Ivana Okereke: cross-cultural portraits connecting humanity

Ivana Okereke is a well-travelled woman. Born in Belgrade, she has lived in Europe, Africa, and the Middle East, before currently settling in Miami, USA. You can see the multicultural influences blended with ease throughout her paintings, especially in her series of portraits in which she paints each model’s history richly onto the canvas.

I interviewed Ivana to learn more about her rise as a painter, and her commitment to her craft is impressive; the integrity Ivana Okereke shows exemplifies how serious she takes her role as a professional artist. Her dedication to using the finest materials, from Belgian linen canvas “for its refined grain” to Rosemary Brushes and Isabey natural hairbrushes, “prioritizes excellence in materials to enhance the overall quality, durability, longevity and impact” of her paintings. For her portraits, Ivana connects with her models to build a full picture of their very souls in order to represent them and their experiences onto canvas.

Conversely, this level of seriousness doesn’t take away from her ability to create passionate paintings. Her artworks, often painted in the expressive contemporary realist style, celebrate flair and energy and her portraits are far from the stiff, stoic portraits often found in history. Through her works, Ivana Okereke is part of the contemporary wave of painters keeping this traditional method well and truly alive to capture moments – and people – for all time.

Read ahead to learn more.

Interview with Ivana Okereke

How long have you been painting, and what moved you to focus on portraits in particular?

I was exposed to art from a young age which naturally fostered a love and appreciation for it. Growing up in an environment where art is valued, and present sparked my curiosity and interest in artistic expression. Both my grandfather and mother were/are artists; art has been a significant part of my family’s heritage. Being surrounded by family members who are passionate about art and creativity influenced me and encouraged my own artistic inclinations. I do not remember a time when I didn’t draw and paint.

Portrait painting is a profound form of introspection and meditation for me where I delve into the depths of the human experience. As I focus more on portraiture and figurative art, I aim to capture through the portraits that I paint, allowing the expression of the subject’s own humanity and character to come through – and one that I find, tells a story. Oftentimes, it’s the relationship between the characters and their inner world interacting with the physical space that they inhabit.

In my portrait paintings, I aim to connect to the beauty of the natural world and the depths of the human spirit. Painting is a journey symbolizing a necessary vulnerability in both the painter and viewer, one that asks you to question and possibly, alter one’s perspective.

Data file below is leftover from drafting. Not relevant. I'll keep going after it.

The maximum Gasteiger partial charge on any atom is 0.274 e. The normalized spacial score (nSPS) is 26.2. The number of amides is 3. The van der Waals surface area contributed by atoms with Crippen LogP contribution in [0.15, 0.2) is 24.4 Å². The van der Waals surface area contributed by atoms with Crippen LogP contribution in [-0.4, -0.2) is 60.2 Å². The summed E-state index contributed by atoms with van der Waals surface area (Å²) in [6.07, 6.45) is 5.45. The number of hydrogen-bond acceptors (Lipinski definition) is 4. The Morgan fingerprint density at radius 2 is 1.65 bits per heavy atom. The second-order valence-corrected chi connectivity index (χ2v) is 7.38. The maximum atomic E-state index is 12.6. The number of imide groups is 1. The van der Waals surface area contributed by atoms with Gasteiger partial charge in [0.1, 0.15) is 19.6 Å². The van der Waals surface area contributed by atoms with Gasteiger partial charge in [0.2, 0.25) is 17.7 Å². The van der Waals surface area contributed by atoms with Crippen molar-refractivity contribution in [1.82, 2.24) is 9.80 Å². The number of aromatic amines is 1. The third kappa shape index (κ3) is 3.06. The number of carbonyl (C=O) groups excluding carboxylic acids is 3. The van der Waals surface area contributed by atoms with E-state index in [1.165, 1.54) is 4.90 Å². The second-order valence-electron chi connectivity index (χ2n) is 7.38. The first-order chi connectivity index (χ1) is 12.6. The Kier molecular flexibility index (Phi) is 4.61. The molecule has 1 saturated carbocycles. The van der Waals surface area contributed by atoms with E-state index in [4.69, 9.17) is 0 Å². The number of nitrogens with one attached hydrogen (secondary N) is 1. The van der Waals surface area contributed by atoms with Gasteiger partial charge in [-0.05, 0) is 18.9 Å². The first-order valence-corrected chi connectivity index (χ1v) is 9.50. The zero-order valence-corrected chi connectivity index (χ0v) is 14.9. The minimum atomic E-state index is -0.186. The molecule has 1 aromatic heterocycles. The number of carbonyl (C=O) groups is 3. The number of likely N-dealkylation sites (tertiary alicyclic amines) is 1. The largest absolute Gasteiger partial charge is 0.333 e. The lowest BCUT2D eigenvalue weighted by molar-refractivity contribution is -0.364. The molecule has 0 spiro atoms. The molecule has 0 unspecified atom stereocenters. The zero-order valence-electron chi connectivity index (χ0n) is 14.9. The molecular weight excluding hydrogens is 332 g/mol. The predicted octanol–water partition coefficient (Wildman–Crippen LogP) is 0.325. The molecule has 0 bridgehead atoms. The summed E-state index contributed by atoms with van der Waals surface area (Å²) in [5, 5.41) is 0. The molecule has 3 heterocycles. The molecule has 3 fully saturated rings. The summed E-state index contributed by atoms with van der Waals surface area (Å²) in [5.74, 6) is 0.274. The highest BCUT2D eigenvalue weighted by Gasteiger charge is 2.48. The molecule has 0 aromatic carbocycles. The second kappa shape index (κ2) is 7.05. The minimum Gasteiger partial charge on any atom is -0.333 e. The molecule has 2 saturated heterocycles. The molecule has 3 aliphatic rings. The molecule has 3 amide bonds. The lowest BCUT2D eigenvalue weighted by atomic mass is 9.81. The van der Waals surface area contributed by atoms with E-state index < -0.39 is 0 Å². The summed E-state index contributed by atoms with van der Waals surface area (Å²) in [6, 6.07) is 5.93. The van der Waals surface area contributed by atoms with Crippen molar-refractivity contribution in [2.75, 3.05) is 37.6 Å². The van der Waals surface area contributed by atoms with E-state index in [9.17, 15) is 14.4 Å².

Portrait of a Woman

A world view

There is no doubt that art spans cultures and languages to connect people. You mention in your bio that you draw on your studies, travels, and places that you have lived around the world; how, exactly, have your travels shaped you as a painter?

My travels have infused my art with diverse inspirations from cultures and landscapes, offering unique colour palettes, architectural styles, and artistic traditions. Interacting with people from different backgrounds has influenced my exploration of themes like interconnectedness and unity. Immersing myself in various artistic communities has allowed me to fuse techniques and incorporate cultural symbolisms from Asian design to European texture methods and digital experimentation.

The emotions and personal growth from my journeys fuel my artwork, fostering adaptability and experimentation. Incorporating narratives from each place I visit adds depth to my pieces, connecting with viewers globally through shared human experiences. Ultimately, my travels have broadened my creative perspective and deepened my artistic expression, contributing to the global artistic dialogue.

When talking about your works, you refer to delving into the “human experience”. What does this term mean to you, and can you share some examples of how you transfer this concept into your paintings?

Delving into the “human experience” in my works means exploring the emotions, thoughts, and shared elements that make us human. It involves capturing universal feelings like love, struggle, joy, and introspection that connect us all.

The Antique Seller

In my paintings, this translates into depicting scenes of everyday life with an emotional resonance, using symbolism to convey deeper layers of meaning. For instance, I might portray a figure in a setting that expresses their career, interests or feelings, or I could use contrasting colours and textures to symbolize the complexity of human relationships. These techniques aim to create a relatable and profound connection between viewers and the artwork.